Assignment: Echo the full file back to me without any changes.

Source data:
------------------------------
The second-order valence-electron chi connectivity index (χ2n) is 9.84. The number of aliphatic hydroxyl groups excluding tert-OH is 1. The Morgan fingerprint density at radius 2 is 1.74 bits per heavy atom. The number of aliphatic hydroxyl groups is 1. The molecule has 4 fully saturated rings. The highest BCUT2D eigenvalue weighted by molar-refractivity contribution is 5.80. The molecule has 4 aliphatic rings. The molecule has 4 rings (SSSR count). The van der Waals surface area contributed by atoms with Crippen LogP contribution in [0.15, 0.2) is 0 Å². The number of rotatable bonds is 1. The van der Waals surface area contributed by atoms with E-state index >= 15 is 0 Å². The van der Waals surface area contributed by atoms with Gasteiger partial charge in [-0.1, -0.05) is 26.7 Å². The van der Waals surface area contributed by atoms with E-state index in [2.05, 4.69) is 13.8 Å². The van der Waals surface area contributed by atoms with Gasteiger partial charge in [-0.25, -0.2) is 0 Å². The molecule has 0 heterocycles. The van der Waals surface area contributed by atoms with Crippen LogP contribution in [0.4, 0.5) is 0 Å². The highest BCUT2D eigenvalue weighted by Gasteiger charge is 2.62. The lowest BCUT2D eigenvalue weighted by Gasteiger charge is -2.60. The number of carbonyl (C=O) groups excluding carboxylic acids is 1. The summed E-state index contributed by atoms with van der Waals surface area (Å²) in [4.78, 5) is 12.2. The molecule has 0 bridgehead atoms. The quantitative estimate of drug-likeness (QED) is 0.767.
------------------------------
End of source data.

The second-order valence-electron chi connectivity index (χ2n) is 9.84. The number of aliphatic hydroxyl groups excluding tert-OH is 1. The Morgan fingerprint density at radius 2 is 1.74 bits per heavy atom. The number of aliphatic hydroxyl groups is 1. The molecule has 4 fully saturated rings. The highest BCUT2D eigenvalue weighted by molar-refractivity contribution is 5.80. The molecule has 4 aliphatic rings. The molecule has 4 rings (SSSR count). The van der Waals surface area contributed by atoms with Crippen LogP contribution in [0.15, 0.2) is 0 Å². The number of rotatable bonds is 1. The van der Waals surface area contributed by atoms with E-state index >= 15 is 0 Å². The van der Waals surface area contributed by atoms with Gasteiger partial charge in [-0.1, -0.05) is 26.7 Å². The van der Waals surface area contributed by atoms with E-state index in [2.05, 4.69) is 13.8 Å². The van der Waals surface area contributed by atoms with Gasteiger partial charge in [-0.25, -0.2) is 0 Å². The molecule has 0 heterocycles. The van der Waals surface area contributed by atoms with Crippen LogP contribution in [0.4, 0.5) is 0 Å². The highest BCUT2D eigenvalue weighted by Gasteiger charge is 2.62. The lowest BCUT2D eigenvalue weighted by Gasteiger charge is -2.60. The number of carbonyl (C=O) groups excluding carboxylic acids is 1. The summed E-state index contributed by atoms with van der Waals surface area (Å²) in [4.78, 5) is 12.2. The molecule has 0 bridgehead atoms. The quantitative estimate of drug-likeness (QED) is 0.767.